Yesterday, April 17th 2019, after walking 54 miles from the start of the Offas Dyke path on the Sedbury Cliffs all the way to Hay on Wye, I quit.
A few weeks a go me and my best friend, Jordan, attended a talk from Cpt Louie Rudd who had recently just completed a traverse across the Antarctica. He’d done it solo and unsupported and made the 900 mile journey in just 56 days. All this whilst pulling his 135kg pulp (sled with all his belongings). It was incredible to hear Lou speak about his adventure and what it took to become the first British person to complete such a feat. That was that, the seed was planted and me and Jordan wanted our own Adventure. Something not quite as big, just a mere 177 miles from the South of Wales to the North. It was decided, and we would be leaving in 19 days.
For the next 19 days I kind of forgot about the up and coming adventure and was naive enough to not think about it, let alone look at planning and properly preparing for what would be something far more challenging than I had ever anticipated. The only real planning I did was a read of some blogs, a couple of books just to give me an idea of what was I was facing. As side from that, I purchased a few items that I’d need and booked my train tickets.
Our First Mistake
Before we set off we gave ourselves a week to complete the entire 177 mile trail. This is about 5-7 days short of the recommended 12-14 days for completion. This was based upon other time constraints and us not wanting to be out on the trail for too long. Essentially completely underestimating and disrespecting the challenge ahead. That mean we’d need to be covering 25 miles per day, for 7 days straight. Realistically, this probably would have been fine if a) the trail was flat and b) we didn’t have 18kg backpacks.
On Monday we arrived into Chepstow with a 2 mile trek out to the start of the trail head in Sudbury Cliffs. Knowing we’d have to trek those exact two miles back once we’d actually got ourselves on the start point. With us getting the train down and then the additional trek out of our way, we were about 4 hours behind, which we knew we would be on the first day. By the close of day one we’d managed 17 trail miles and 19.5 actual miles.
This is where it truly started to get to me, like a little bug inside my brain eating away. Telling me this was not possible unless we wanted to spend 10+ days on the trail, of which I physically couldn’t. For me this is perhaps the biggest lesson to be learned. And that is to manage your expectations and goals. Setting to high of a daily goal meant we were completely demoralised and behind from the get go. With those negative thoughts playing havoc when all you’ve got to do is count your steps for 12 hours a day.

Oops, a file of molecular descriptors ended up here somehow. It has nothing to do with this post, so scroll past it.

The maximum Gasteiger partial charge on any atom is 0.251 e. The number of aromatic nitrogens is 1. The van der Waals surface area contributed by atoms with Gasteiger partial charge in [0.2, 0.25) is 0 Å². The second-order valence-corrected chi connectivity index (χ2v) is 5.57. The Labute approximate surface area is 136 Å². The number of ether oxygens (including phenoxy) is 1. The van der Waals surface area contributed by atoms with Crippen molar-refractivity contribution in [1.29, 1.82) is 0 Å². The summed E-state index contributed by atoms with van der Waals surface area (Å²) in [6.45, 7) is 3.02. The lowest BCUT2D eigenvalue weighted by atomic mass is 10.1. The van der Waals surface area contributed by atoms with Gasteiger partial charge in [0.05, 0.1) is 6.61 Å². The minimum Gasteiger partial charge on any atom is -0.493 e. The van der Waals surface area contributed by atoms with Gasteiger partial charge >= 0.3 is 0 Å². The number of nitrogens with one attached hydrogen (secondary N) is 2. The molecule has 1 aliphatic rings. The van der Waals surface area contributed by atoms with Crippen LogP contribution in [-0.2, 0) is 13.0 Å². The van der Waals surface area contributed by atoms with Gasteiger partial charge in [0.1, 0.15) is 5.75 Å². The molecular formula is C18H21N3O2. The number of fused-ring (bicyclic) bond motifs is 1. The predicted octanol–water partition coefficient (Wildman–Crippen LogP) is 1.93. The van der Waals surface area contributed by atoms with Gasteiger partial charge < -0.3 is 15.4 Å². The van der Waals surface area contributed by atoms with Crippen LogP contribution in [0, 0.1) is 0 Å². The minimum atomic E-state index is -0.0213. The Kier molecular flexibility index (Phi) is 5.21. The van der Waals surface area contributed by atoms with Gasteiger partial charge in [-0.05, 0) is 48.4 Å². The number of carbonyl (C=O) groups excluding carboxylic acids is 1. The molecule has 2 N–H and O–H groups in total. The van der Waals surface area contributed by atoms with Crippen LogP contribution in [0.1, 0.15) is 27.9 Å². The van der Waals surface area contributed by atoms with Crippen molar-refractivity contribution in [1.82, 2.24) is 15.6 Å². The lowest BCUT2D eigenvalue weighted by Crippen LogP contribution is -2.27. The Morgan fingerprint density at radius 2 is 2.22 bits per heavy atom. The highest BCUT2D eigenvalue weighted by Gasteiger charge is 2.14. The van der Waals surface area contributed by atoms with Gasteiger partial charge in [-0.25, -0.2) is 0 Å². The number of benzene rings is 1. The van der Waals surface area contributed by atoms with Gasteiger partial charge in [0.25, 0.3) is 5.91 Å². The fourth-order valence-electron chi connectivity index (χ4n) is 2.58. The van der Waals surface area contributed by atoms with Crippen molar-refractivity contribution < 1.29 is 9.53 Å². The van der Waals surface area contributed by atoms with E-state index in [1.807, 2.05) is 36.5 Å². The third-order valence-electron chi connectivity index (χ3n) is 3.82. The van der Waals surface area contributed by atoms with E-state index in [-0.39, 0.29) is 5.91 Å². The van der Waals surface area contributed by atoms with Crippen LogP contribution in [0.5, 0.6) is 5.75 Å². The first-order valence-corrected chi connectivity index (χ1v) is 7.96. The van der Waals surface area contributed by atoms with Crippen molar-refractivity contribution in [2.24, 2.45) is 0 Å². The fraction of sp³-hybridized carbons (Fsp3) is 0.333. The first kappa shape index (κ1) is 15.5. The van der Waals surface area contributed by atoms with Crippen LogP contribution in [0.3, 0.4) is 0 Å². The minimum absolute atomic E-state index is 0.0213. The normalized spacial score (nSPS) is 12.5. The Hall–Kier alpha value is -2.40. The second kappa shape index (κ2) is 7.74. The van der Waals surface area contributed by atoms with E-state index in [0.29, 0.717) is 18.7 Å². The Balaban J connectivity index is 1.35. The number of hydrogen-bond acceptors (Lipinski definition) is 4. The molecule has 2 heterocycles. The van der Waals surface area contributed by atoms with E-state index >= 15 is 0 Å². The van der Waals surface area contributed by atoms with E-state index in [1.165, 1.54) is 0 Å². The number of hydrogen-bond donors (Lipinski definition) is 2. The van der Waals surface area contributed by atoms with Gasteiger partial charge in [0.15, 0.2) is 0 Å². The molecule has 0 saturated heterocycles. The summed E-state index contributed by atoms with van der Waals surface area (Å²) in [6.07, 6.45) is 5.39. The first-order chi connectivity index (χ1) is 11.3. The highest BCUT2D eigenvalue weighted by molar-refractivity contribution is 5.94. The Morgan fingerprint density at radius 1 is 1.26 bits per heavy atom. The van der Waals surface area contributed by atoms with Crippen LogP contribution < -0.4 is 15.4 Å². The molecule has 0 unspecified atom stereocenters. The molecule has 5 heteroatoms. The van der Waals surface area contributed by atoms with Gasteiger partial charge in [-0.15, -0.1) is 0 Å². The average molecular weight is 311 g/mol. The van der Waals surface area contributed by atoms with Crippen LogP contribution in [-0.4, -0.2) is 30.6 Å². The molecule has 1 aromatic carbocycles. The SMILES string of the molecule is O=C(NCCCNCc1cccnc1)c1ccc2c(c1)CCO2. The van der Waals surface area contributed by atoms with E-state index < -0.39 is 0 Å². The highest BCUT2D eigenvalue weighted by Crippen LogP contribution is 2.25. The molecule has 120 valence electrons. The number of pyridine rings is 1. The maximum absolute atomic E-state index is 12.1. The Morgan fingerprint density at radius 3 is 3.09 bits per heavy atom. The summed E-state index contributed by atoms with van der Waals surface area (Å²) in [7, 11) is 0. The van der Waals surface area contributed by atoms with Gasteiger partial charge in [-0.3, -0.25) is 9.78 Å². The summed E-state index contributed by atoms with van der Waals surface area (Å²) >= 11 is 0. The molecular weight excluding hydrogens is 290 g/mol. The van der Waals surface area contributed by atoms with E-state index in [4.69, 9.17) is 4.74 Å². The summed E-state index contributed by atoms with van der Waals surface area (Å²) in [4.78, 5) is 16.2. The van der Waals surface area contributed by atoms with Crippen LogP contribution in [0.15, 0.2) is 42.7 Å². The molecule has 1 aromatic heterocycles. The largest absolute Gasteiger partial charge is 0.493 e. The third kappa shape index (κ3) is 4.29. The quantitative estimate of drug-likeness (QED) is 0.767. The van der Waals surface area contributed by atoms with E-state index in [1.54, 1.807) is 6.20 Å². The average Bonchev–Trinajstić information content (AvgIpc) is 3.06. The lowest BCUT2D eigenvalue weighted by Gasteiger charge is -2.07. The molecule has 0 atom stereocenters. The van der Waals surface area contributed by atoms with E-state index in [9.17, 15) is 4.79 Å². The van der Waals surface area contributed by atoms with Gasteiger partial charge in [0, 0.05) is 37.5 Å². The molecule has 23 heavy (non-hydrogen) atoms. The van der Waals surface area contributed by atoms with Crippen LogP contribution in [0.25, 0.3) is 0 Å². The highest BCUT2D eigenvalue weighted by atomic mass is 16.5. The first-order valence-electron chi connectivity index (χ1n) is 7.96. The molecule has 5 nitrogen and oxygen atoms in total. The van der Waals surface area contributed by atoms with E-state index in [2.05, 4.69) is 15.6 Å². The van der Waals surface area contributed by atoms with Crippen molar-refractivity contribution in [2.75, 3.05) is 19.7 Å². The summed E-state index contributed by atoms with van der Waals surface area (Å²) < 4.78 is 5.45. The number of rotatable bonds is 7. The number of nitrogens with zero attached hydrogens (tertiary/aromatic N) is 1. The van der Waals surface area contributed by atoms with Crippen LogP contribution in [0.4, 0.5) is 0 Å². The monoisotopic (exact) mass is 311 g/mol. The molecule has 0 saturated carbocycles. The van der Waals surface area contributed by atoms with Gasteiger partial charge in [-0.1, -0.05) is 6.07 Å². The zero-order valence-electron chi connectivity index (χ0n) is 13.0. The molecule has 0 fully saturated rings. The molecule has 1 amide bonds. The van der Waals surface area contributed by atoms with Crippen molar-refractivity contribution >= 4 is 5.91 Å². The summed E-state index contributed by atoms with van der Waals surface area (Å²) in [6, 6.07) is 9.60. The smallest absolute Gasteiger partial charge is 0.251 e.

Lesson: Next time set goals that are achievable and if anything, easily exceeded. Thus giving momentum and not taking away motivation. Big goals are great, and they have their place, but they’ve got to be broken down more realistically. From the get go be clear about what you want to get out of said challenge and set yourself up to win, not fail. For me, if we’d have said from the get go that we’d take 10 days, mentally I’d have coped much better. As by day 3 we were ahead of that schedule.
Why I Quit
If you know me and/or have followed me for some time you’ll know I’ve done a fair few challenging things in the past couple of years. Of which, I’ve never quit. I built a business from the ground up and eventually sold it. My first running race was a 22.6 mile one up and over Snowdon and I ran a Tough Mudder for 8 hours straight doing over 100+ obstacles and 33 miles. So I’ve got the mental fortitude to set my mind to something and complete it. It’s part and parcel of being so stubborn, it’s what helps me get through things I never thought possible, and this time was no different.
Here’s what I want you to imagine.
Get your walking boots on and head out for the slowest mile you could possibly walk, then head home. Boring, right? Next, grab your medium-sized dog (15-20kg) and put him on your back. Go back outside and walk that slow mile again. Tough, right? Now, come back inside, smash two wine bottles into your boots, lump the dog on your back and then head out for that slow mile again. Got it? Yeah pretty rough isn’t it. Now do that for the next 30 miles. I don’t say that to get sympathy or to be a dick, it’s just the only way I can sum up how my feet truly felt.